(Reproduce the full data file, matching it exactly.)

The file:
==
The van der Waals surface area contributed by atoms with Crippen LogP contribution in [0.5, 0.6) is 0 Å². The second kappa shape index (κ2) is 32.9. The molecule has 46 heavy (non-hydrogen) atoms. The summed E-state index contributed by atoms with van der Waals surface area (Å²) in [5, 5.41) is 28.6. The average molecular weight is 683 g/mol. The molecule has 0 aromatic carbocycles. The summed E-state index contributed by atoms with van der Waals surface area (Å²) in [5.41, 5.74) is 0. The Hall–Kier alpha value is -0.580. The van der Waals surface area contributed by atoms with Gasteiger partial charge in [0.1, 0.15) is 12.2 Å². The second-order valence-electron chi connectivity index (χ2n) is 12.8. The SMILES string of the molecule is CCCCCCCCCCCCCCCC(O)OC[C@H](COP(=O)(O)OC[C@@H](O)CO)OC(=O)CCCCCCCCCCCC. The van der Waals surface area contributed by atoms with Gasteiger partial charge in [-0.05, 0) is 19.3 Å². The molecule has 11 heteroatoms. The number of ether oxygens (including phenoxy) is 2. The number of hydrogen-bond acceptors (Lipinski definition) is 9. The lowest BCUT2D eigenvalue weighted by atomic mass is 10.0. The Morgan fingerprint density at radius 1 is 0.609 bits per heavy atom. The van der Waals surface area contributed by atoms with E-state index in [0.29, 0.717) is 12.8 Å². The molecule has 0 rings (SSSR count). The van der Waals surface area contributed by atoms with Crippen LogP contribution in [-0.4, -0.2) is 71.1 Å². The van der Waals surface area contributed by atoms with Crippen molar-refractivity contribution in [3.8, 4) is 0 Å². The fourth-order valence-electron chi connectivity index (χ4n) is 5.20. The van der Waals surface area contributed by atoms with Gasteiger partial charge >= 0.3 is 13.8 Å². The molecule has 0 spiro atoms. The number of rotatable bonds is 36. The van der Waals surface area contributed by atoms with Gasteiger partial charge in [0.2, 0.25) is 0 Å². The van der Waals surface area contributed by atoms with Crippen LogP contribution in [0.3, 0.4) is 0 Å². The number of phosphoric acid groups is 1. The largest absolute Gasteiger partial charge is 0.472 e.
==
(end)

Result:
The van der Waals surface area contributed by atoms with Crippen LogP contribution in [0.5, 0.6) is 0 Å². The second kappa shape index (κ2) is 32.9. The molecule has 46 heavy (non-hydrogen) atoms. The summed E-state index contributed by atoms with van der Waals surface area (Å²) in [5, 5.41) is 28.6. The average molecular weight is 683 g/mol. The molecule has 0 aromatic carbocycles. The summed E-state index contributed by atoms with van der Waals surface area (Å²) in [5.41, 5.74) is 0. The Hall–Kier alpha value is -0.580. The van der Waals surface area contributed by atoms with Gasteiger partial charge in [0.1, 0.15) is 12.2 Å². The second-order valence-electron chi connectivity index (χ2n) is 12.8. The SMILES string of the molecule is CCCCCCCCCCCCCCCC(O)OC[C@H](COP(=O)(O)OC[C@@H](O)CO)OC(=O)CCCCCCCCCCCC. The van der Waals surface area contributed by atoms with Gasteiger partial charge in [-0.05, 0) is 19.3 Å². The molecule has 11 heteroatoms. The number of ether oxygens (including phenoxy) is 2. The number of hydrogen-bond acceptors (Lipinski definition) is 9. The lowest BCUT2D eigenvalue weighted by atomic mass is 10.0. The Morgan fingerprint density at radius 1 is 0.609 bits per heavy atom. The van der Waals surface area contributed by atoms with E-state index in [0.29, 0.717) is 12.8 Å². The molecule has 0 rings (SSSR count). The van der Waals surface area contributed by atoms with Crippen LogP contribution in [-0.4, -0.2) is 71.1 Å². The van der Waals surface area contributed by atoms with Crippen molar-refractivity contribution in [3.8, 4) is 0 Å². The fourth-order valence-electron chi connectivity index (χ4n) is 5.20. The van der Waals surface area contributed by atoms with Gasteiger partial charge >= 0.3 is 13.8 Å². The molecule has 0 spiro atoms. The number of rotatable bonds is 36. The van der Waals surface area contributed by atoms with Gasteiger partial charge in [0.2, 0.25) is 0 Å². The van der Waals surface area contributed by atoms with Crippen LogP contribution in [0.3, 0.4) is 0 Å². The number of phosphoric acid groups is 1. The largest absolute Gasteiger partial charge is 0.472 e.